Discussion in 'Bullhead Memories' started by Matt37401, Jun 16, 2014.
12 hours at Dawlish on a summer Saturday in 1950 something armed with my Nikon D5100.
Carlisle Citadel station, (1959-1964) on the first Saturday of the Glasgow Fair and also being there on the last Saturday of the GF.
I'd go back to the Rainhill Trials, and would spend as much time watching the trains as I would watching the people and seeing how they reacted to being face to face with the future in a way we cannot imagine.
I'm a Southern man at heart, but I'd really like to see the Brunel Atmospheric railway in action, ideally when it was new and everything sort of worked! So I'd go back to Newton Abbot, ca. 1847. I think watching the station working would be fascinating!
I wonder if our overriding impression after we had our day out was, hmm, that was dangerous, or how grubby it was or how smelly or actually how slow life was then.
10th of July, 1858, to watch the second span of the Royal Albert Bridge begin its four-month journey into position.
Or to Conwy to see the first section of the tubular bridge rolled out with Brunel standing on the "prow" in defiance of his friend Stephenson's critics who predicted disaster.
1950 so those early pre grouping locos are just still around. with a BR priv pass. As bigger SD card as possible.
The Tattenham Corner branch in the days of steam, I've used it for the majority of my life and but never experienced steam on it
The Waverley Route, 60007, enough said.
Ah - The Surrey Wanderer Tour in 1964.
30053 - Wloo to Shepperton.
78038 - Shepperton - Wimbledon - West Croydon - Epsom Downs - Tulse Hill - Beckenham Junction -Caterham
30053 - Caterham - Purley - Tattenham Corner - Kenny O - Victoria.
And all when you could take water almost anywhere, including at East Croydon.
A day trainspotting / photography around Manchester and it's suburbs c1920.
Would be fascinating to see what all the different railway companies looked like, locomotives and stock we have lost, what the railway centres looked like not too many years after their creation, when things were neat, tidy and undamaged by merger in the big 4, war etc etc.
I'd certainly walk between some of the stations too.
Way too many choices - but I would love to have seen the LNER Garratt flat out on the Worsbrough incline - maximum thrutch - sadly chopped up the year I was born.
Apart from the gricing of early locos there is one event in my railway wanderings that still niggles.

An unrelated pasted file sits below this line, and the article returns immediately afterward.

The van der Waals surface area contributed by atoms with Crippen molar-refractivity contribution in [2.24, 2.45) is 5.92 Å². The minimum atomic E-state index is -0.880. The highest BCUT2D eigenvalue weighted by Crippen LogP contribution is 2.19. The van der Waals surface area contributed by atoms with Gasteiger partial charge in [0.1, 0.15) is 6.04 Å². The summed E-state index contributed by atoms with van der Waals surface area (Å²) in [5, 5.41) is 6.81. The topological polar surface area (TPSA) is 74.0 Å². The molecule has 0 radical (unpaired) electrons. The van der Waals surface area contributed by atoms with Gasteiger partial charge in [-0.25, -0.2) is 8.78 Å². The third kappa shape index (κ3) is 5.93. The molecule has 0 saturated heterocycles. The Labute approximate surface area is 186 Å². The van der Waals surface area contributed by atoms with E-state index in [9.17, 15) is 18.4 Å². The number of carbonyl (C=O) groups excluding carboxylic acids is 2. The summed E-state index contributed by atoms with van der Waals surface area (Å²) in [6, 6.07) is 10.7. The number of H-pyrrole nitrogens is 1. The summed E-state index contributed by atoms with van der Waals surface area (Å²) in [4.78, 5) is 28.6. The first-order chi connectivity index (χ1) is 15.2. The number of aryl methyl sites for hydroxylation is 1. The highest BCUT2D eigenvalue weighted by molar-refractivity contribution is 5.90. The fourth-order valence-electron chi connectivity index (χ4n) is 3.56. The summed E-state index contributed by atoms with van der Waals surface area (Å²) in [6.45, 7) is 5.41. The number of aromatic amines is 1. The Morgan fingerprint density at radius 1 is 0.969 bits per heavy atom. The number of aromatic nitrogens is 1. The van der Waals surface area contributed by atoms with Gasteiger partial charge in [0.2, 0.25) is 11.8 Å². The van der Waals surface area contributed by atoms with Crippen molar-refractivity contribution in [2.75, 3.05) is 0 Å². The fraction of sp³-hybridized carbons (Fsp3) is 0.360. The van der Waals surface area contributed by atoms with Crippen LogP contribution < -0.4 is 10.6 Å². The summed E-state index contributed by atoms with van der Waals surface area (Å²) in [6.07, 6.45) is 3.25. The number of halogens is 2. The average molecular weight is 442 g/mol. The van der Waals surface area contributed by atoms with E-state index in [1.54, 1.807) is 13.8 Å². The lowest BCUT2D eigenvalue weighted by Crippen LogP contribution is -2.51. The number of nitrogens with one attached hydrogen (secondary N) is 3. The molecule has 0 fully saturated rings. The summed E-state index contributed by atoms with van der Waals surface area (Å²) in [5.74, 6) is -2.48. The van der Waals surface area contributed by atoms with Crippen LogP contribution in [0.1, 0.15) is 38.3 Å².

It was a rainy day in the early 70's when we went on a family day out to the Ravenglass and Eskdale Railway. At Dalegarth we got talking to the crew of the loco and they offered a footplate ride back to Ravenglass, the deal being that my elder brother would go first to Irton Road and then we would change over. Well we stopped at Irton Road and I waited for my brother to get off and come back to the first open carriage but he never arrived... He was waiting for me to go there and I was waiting for him to come back.
If I could go back in time I would get out and go to the engine, but being brought up as English we were not taught to be pushy... Oh how things changed when I got to Italy and learned that those who don't stand up for themselves get walked over.....
That would have been the first footplate ride that I would have remembered. And it's all on cine film as well including me looking thoroughly racked off! My brother has paid me back many times over having me on the footplate of such beauties as Black Prince and Hartland so it's not all bad.
So many ideas ... and for my selection ...
Eastleigh in the spring of 1944 and the build up to D-Day. How did the railway cope with all the traffic? Visiting GWR locos, on loan S160's and 8F's and still the basic passenger service to operate. Plus the chance of a "new" Merchant Navy class loco on test from the works or working to or from Salisbury.
The Isle of Wight system in the 1930's. I was lucky seeing the final remnants of a proud system in the early 1960's.
As said earlier, Newton Abbot in the days of the "atmospheric caper".
De Aar - Beaufort West when the service was run with class 25 condensers in the 1950's. The Only 25 I saw in the late 70's were pottering around on trip work or cold on shed waiting components. I did hear one on the line at night and thought that the SA Air force were doing night flying over Kraankuil until I heard the rumble of the train.....
Steam over Kicking Horse Pass in Canada.
Lineside on Stoke Bank in the late 1950's (with my current camera) to photograph the A4's charging around....especially 60017 which I never saw.
You beat me to it! Though to visit any of those early lines to see them in operation with all this new fandangaled technology. With Rainhill as the pinnacle of the period and the openning of the L & MR complete with it's illfated speed record [of a shocking 35+/-mph]. When George Stephenson drove Rocket and it's short train full tilt to Eccles [?] with the mortally injured William Huskisson aboard.
Monday 25th July 1898. Loughborough.
Summer Saturday late fifties, Newton Abbott
Having just re read one of Hamilton Ellis's books after a period of twenty years or so, i'd say anywhere in pre grouping days, up to WW1 . All the different loco,s in there different livery's , all the coaches too in the different company,s liverys, stations, lineside,everything neat & tidy! Somewhere like Carlisle!
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